Publisher's Weekly Review

It's 1983, but Jack's grandfather, whose memory is failing, believes that the year is 1940, when he was a decorated RAF pilot serving in WWII. Unlike his worried parents, 12-year-old Jack views the workings of Grandpa's mind as "nothing short of magical," is spellbound by the man's wartime tales, and eagerly plays "Squadron Leader" to Grandpa's "Wing Commander" as they outwit enemy aircraft from their armchair cockpits. Knowing that "You had to enter Grandpa's world to get through to him," Jack uses military lingo to talk his grandfather down from a church spire, remove him from a museum's fighter plane, and help him escape the nightmarish Twilight Towers home for the elderly (motto: "Caring for your unwanted old folk"). Ross's energetic drawings and some playful use of typography bring additional drama and humor to the story. As in Walliams's Demon Dentist, the adult characters are of the bumbling sort-such as Miss Swine, the diabolical matron of Twilight Towers, and a pair of detectives, Beef and Bone-and the story's comedy is nicely counterbalanced by the poignant bond between Jack and Grandpa. Ages 8-12. (Feb.) © Copyright PWxyz, LLC. All rights reserved.


School Library Journal Review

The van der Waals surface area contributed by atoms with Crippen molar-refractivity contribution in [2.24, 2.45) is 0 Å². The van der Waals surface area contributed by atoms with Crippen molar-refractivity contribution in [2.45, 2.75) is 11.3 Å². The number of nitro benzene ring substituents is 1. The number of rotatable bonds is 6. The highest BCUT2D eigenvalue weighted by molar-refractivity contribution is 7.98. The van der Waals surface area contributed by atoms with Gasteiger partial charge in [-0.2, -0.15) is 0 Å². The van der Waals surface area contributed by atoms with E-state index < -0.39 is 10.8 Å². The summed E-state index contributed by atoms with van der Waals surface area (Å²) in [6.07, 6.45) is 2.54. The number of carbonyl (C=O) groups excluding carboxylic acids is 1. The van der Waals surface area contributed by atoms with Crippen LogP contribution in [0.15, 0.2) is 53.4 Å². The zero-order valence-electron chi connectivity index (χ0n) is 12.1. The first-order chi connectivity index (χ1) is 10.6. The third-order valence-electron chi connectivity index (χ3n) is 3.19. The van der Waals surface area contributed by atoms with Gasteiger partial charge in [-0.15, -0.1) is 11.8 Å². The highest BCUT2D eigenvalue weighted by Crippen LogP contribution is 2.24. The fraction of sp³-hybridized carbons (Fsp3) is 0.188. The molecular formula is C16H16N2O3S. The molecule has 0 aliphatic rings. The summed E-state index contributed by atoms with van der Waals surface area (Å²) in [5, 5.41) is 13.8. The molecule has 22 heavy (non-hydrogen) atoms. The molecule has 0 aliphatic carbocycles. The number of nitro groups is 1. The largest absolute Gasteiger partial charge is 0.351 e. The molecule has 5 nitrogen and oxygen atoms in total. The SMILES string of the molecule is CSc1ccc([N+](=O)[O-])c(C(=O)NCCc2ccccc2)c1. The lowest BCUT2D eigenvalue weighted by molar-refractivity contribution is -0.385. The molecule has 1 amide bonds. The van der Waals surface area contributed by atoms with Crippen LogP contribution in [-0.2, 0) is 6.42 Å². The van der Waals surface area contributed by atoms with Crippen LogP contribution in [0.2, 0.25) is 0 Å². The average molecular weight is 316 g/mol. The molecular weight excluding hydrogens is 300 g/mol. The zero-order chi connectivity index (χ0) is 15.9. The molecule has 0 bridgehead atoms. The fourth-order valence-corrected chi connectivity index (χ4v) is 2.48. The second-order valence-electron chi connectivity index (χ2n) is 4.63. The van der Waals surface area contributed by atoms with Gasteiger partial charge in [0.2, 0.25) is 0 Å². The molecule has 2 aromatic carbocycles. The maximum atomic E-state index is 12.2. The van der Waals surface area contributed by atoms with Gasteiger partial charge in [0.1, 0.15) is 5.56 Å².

Gr 3-6-Twelve-year-old Jack loves to spend time with his grandfather, who regales him with stories of his daring feats as a British Royal Air Force pilot during World War II. Lately, though, Grandpa has been more and more confused, getting into scrapes because he believes that he is still battling the Nazis. After one particularly dangerous escapade involving an antique plane at the Imperial War Museum, Jack's parents decide to send Grandpa to live at Twilight Towers, the town's new nursing home. When Jack goes to visit his grandfather, he discovers that Twilight Towers is run by some unsavory characters who are drugging the residents and rewriting their wills. Grandpa, understandably, thinks that he is being held in a prison camp, and he hatches a plan to break all of the residents out of the home. After one final adventure as the gentleman's sidekick, Jack must say good-bye to his grandfather, comforted by the amazing memories of their time together. Filled with hyperbolic characters, wild exploits, and zany visual elements, this volume is clearly influenced by Roald Dahl and Quentin Blake. Walliams and Ross revel in impudence and absurdity, and they do not shy away from sinister characters performing nefarious deeds. While the irreverent wit will keep readers engaged, the surprising tenderness in the relationship between Jack and his ailing grandfather is what makes this book truly shine. VERDICT A darkly humorous tale with a surprising amount of heart. This British import is a solid addition to medium to large middle grade collections.-Sarah Reid, Four County Library System, NY © Copyright 2016. Library Journals LLC, a wholly owned subsidiary of Media Source, Inc. No redistribution permitted.